Home adaptations would include such things as: bathroom conversions, grab rails, kitchen alterations, ramps and level access, widening doorways.
You can read the full report here: Home solutions to our care crisis
Noteworthy statisticsOne in 4 respondents reported that they could not get around their home safely.
Two in 5 people said that a lack of facilities for the disabled in their home meant they needed help to do everyday things like cooking.
Two thirds of people who had not received a government Disabled Facilities Grant (DFG) had never heard of it.
Here in Ontario, or Canada generally, do we have any reason to think that we would not get responses similar to those in the UK?
Financial benefits of home adaptationsAnalysis by the London School of Economics suggests that the annual spend on governmental Disabled Facilities Grants of around £270 million is worth up to £567 million in health and social care savings and quality of life gains. Put differently, every £1 spent on Disabled Facilities Grants is worth over £2 in care savings and quality of life gains.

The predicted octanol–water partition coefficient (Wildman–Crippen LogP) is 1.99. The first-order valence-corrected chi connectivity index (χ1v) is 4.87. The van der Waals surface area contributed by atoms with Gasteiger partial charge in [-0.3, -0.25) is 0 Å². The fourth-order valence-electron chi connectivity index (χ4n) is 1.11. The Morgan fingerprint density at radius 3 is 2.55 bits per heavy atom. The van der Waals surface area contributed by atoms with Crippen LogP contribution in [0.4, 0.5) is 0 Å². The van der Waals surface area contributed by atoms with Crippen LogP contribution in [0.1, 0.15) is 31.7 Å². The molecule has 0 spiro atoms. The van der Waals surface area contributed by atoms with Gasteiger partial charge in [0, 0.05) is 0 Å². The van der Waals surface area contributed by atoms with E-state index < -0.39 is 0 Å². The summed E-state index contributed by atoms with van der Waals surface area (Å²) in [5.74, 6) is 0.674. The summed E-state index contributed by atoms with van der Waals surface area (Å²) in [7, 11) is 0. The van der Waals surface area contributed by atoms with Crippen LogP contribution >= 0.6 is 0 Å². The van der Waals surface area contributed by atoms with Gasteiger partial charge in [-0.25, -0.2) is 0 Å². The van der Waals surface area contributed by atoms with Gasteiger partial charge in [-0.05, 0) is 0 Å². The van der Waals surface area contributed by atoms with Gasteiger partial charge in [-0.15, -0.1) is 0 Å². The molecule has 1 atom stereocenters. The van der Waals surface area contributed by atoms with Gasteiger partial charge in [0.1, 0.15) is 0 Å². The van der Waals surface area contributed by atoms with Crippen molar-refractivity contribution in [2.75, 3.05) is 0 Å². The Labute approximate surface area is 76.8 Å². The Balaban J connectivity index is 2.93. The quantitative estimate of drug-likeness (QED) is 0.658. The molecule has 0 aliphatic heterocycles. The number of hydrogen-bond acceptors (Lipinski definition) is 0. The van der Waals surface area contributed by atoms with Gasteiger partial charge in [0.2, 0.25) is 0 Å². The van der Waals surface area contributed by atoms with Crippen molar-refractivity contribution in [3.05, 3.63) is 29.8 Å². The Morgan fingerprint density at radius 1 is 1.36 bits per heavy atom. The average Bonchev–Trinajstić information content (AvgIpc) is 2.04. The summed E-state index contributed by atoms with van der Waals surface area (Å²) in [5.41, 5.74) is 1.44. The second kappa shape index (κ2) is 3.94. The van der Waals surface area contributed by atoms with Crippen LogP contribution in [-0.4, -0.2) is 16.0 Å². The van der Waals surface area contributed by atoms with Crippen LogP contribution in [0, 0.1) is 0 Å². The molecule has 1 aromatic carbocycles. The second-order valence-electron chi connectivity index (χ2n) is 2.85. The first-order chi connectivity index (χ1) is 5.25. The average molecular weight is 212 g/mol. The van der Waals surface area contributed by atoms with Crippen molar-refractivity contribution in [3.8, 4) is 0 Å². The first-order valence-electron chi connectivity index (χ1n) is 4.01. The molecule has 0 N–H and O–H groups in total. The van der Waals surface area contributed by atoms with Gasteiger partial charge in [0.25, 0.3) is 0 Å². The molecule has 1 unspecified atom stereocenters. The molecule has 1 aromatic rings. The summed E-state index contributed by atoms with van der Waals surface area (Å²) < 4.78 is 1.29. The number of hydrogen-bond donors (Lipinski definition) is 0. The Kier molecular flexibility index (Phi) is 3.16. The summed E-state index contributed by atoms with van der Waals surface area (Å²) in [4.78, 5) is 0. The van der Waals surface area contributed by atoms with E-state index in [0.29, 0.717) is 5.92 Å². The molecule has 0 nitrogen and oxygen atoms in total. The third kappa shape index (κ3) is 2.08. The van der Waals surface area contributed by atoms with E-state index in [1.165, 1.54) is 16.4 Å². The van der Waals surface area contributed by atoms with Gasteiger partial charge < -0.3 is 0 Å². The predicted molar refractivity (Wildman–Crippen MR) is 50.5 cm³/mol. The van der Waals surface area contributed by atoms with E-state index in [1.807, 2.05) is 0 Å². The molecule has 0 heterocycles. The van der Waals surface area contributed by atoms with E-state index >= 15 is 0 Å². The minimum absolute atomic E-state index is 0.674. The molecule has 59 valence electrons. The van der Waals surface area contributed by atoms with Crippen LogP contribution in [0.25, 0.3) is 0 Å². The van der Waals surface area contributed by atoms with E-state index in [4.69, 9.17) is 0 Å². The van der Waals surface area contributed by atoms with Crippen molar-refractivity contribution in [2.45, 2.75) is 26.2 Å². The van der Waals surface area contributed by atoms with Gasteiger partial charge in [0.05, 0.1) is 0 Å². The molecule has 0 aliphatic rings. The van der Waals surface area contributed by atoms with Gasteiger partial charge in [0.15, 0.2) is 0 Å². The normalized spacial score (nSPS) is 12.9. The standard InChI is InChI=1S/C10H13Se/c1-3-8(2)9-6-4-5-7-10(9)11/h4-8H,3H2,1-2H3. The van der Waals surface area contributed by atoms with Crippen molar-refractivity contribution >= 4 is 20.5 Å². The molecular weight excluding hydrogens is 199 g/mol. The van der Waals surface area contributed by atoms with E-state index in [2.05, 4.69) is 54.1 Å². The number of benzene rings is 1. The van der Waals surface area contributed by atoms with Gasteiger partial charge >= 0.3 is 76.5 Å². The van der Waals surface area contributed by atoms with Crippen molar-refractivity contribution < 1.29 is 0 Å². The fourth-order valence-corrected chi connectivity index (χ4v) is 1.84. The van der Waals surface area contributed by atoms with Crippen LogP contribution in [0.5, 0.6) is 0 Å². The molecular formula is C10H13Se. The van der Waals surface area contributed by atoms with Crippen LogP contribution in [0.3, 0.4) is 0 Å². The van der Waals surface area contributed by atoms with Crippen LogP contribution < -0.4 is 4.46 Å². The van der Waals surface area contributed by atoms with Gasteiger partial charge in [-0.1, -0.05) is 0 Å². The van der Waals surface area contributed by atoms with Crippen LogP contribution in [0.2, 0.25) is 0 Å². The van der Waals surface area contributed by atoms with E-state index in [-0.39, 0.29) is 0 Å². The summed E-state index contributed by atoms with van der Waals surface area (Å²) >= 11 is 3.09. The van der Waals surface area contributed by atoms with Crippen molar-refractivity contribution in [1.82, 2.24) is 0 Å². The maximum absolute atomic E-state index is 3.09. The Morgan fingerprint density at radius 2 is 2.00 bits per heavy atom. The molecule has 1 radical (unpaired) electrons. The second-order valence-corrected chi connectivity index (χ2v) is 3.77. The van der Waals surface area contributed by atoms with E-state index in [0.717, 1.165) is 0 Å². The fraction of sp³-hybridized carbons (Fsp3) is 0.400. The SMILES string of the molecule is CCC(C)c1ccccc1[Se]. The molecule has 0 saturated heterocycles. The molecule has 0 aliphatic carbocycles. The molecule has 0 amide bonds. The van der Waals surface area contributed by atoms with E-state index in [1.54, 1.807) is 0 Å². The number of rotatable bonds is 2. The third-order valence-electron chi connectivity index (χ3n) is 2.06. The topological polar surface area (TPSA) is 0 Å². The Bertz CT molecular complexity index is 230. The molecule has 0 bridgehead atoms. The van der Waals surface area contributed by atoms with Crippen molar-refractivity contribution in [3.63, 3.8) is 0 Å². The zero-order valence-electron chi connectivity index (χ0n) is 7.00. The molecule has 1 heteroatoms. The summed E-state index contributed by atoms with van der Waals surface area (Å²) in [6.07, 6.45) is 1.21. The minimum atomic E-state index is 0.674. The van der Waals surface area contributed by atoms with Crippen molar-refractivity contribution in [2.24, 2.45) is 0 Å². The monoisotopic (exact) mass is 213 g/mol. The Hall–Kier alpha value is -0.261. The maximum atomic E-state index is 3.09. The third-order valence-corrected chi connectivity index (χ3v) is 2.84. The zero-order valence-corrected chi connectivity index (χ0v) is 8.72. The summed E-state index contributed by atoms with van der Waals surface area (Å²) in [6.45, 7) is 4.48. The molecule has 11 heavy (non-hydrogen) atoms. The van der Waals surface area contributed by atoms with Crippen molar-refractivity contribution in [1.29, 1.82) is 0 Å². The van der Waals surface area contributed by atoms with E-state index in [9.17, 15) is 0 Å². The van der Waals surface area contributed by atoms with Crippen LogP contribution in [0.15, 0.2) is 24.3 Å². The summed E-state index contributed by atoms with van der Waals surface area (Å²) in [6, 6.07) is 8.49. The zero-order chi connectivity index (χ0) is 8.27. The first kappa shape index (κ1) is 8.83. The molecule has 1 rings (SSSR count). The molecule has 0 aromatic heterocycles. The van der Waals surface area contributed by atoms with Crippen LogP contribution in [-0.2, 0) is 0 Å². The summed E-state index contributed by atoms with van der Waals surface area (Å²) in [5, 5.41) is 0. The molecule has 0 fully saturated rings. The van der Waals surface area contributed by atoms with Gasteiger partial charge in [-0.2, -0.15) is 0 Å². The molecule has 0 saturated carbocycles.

A study by Bristol University, on behalf of the Office of Disability Issues, found that home adaptations can help prevent or defer entry into residential care. Just 1 year’s delay means a saving up to £26,000 per person, less the cost of the adaptation (which averages £6,000). (Can somebody tell me the cost per person per year for long-term care in Ontario?)
Falls by older people in the UK cost over £1 billion a year. A fractured hip can cost the state an estimated £28,665. Compare this with the cost of installing grab rails, one effective way of reducing risk of falls.
In Wales, the Government has estimated that a programme to help older people remain living independently in their own homes has saved the NHS and social care budgets over £101 million since it was set up 10 years previously.
Home Adaptations: A Cost or an Investment with a Return?There is a common mindset that presumes any initiative requiring money is a money-grabbing cost to the tax payer that should be fought tooth and nail. It should be evident from the above that judicious implementation of home adaptations is actually an investment that should produce a return in both financial savings and quality of life.
(This report titled, Home solutions to our care crisis, was published in the United Kingdom by the Papworth Trust in November, 2012. Does anyone know of any similar studies conducted anywhere in Canada, especially Ontario?)